I think I could learn to enjoy poetry if I could always hear it read by its authors. I had the pleasure to hear the featured guest writer for this year’s Kachemak Bay Writers’ Conference, Naomi Shihab Nye read a selection of her poetry, short nonfiction essays, and fiction. This woman is simply amazing.
As a Palestinian-American (Naomi’s father’s family fled Palestine for America before she wasborn; her mother is American), she writes often about Arab-American relations and uses her words to plead for peace. But she also writes of more mundane topics that have had meaning for her. I think what I like most is that Naomi’s work is infused with her natural exuberance and great sense of humor, traits that are made abundantly clear when she reads her own work.
This year is the second I’ve attended the writers’ conference, and I found last year, too, that I thoroughly enjoyed the poetry readings by guest instructors. I think, like music, the words in poetry are meant to be spoken aloud. After all, song lyrics are just poems set to music.
Common advice for writers includes admonitions to read ones work aloud as part of the revision process. Linguistic oddities or stilted language become glaringly obvious when words are read aloud. When reading aloud, we cannot skip over awkward bits the way we might when reading silently.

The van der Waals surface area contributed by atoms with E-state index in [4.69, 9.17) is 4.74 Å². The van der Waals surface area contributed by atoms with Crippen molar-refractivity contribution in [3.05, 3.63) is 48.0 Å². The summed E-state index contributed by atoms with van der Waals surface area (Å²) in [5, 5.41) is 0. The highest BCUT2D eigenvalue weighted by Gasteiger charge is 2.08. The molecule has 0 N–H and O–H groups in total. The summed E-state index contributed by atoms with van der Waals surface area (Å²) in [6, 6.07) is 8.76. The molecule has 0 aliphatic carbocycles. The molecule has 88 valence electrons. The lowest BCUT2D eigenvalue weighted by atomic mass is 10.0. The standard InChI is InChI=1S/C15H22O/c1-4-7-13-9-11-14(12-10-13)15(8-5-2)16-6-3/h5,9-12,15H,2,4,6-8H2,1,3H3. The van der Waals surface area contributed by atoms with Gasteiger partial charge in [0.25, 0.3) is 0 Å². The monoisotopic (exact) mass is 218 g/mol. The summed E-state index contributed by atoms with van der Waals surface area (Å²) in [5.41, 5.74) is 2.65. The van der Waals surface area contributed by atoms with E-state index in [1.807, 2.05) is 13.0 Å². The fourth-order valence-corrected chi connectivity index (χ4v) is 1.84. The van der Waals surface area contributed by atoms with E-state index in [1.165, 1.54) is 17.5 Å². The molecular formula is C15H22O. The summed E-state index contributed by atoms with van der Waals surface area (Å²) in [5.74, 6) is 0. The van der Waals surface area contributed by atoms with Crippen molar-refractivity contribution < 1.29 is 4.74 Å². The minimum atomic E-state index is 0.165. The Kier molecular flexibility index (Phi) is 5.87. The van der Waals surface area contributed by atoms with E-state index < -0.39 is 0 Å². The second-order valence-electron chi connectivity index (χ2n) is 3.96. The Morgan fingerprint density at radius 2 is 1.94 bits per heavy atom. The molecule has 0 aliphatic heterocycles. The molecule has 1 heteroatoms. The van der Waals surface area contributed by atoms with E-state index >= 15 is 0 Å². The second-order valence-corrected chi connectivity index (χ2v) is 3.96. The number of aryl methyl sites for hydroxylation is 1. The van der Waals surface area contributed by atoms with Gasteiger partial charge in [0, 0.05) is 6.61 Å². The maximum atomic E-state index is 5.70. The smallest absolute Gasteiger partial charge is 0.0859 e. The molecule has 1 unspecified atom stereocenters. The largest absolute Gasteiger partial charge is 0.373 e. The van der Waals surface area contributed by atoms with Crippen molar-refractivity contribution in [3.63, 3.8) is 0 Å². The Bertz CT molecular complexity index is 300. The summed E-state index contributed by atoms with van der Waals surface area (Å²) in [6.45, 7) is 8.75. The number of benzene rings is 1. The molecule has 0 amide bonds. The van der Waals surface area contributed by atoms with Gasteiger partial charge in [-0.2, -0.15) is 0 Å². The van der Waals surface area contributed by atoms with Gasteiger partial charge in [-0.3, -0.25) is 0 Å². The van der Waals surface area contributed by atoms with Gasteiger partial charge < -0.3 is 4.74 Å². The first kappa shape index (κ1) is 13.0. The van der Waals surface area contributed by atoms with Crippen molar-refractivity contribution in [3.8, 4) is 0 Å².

I have to think that reading one’s work aloud is even more critical for poets. They are actively trying to achieve lyricism in their work, a quality that will be most obvious when heard rather than read. Additionally, good poetry is already so spare, each word carefully chosen and critical to the meaning of the poem that the reader must take her time and savor each word. Poetry cannot be read quickly, cannot be skimmed.
This, of course, is my problem. I seldom (never) read poetry, and on the rare occasion I do, have difficulty setting aside the habit of reading quickly, skimming for content but not savoring the music of the language. As a result, I am sure I often miss the meaning of the work, and certainly am not able to enjoy it.
Hearing a writer read her own work takes away all of these hindrances to enjoying poetry. As Naomi read her work, poetry and prose, she emphasized the words that held special meaning for her; used nuances of inflection, vocal tone, and physical gestures to underscore her meaning; and portrayed her written language as spoken music. What a great gift to her audience.
Now, I’d like your help. Do you have any favorite poems or poets I absolutely must read, whose words and messages might speak to me? I’m not making any promises, but I’d like to bring more poetry into my life, to take the time to read it slowly and aloud. I’m not sure where to start, however, besides with Naomi Shihab Nye, and would love to hear your recommendations. Thank you.